King County moves ahead with sales tax for homeless housing

The Metropolitan King County Council voted Tuesday to implement a 0.1% sales tax to fund housing for people who have been chronically homeless, even after some cities in the county dropped out of the plan by quickly passing their own versions of the tax.

On Monday evening, Bellevue passed its own 0.1% sales tax, bypassing the county’s collection of the revenue for its homelessness plan, The Seattle Times reported. Bellevue joined North Bend and Maple Valley, which also voted to implement the tax Monday night, following votes in Renton, Kent, Issaquah, Covington and Snoqualmie to pass a solo tax.

As a result, King County is millions of dollars short of the original plan King County Executive Dow Constantine envisioned for housing about 2,000 people who have a disability and have struggled with homelessness. Estimates of people who struggle with homelessness in King County range from 3,355 to 6,500, many living outside.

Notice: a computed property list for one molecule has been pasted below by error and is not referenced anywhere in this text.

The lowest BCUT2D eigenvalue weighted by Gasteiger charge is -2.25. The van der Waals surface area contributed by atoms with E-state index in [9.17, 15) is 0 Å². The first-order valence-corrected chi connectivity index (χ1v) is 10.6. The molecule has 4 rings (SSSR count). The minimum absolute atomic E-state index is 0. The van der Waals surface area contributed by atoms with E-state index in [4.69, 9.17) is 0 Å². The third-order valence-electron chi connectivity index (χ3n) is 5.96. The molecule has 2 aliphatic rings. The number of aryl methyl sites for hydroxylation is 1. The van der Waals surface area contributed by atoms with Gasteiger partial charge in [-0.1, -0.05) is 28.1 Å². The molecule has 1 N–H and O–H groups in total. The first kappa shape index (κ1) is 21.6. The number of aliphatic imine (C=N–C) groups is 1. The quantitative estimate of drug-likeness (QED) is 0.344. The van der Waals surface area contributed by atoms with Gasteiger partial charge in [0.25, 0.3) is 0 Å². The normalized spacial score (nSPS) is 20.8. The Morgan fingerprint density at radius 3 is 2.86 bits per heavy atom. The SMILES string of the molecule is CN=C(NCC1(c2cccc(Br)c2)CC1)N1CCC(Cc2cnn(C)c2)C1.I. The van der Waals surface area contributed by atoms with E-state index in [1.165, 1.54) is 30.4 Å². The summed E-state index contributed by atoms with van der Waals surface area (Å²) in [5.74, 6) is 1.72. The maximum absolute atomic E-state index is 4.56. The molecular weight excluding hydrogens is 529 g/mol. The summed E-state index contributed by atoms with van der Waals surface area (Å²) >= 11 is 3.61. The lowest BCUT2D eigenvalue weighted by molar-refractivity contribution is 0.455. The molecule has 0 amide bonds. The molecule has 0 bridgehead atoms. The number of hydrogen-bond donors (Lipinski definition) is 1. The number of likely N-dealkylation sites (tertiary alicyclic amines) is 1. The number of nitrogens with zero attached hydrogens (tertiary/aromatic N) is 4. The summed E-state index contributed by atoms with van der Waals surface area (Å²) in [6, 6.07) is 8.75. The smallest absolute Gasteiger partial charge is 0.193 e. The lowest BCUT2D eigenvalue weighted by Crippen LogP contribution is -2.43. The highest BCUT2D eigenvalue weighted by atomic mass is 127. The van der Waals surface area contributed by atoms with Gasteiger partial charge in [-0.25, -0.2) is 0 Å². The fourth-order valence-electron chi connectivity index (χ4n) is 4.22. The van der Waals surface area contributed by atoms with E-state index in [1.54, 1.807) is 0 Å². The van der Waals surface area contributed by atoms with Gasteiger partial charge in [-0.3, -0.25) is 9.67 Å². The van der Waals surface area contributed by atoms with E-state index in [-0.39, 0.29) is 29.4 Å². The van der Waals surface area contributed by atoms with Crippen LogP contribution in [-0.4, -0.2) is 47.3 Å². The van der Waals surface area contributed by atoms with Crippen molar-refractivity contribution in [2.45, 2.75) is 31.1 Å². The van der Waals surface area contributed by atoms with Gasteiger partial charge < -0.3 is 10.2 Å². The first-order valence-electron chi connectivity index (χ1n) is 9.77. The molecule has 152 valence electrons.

The council voted to move forward on the sales tax, 8-1, with Councilmember Reagan Dunn voting against.

“What we’re doing is what the public has been clamoring for, which is helping get people off the street, out of doorways and alleyways, and into housing with support,” said Councilmember Dave Upthegrove, who represents Renton and Kent. “It will save criminal justice costs. It will save medical costs and will literally save lives.”

The state Legislature this year gave counties the authority to pass a 0.1% sales tax for affordable housing and behavioral health supports by council action. Counties had until Sept. 30 to pass the tax legislation first, after which cities could implement their own version of the tax instead, if they chose to do so.

The decisions by the cities that chose to exempt themselves from the county tax came after months of tension between suburban cities and the county over the creation of the Regional Homeless Authority and the county’s emergency placement of homeless people from overcrowded shelters in local hotels and motels.

“Really it’s to reserve a seat at the table for the conversation, so we as cities have a say,” Kent Mayor Dana Ralph told council members at a meeting Oct. 6, before the vote to levy the tax.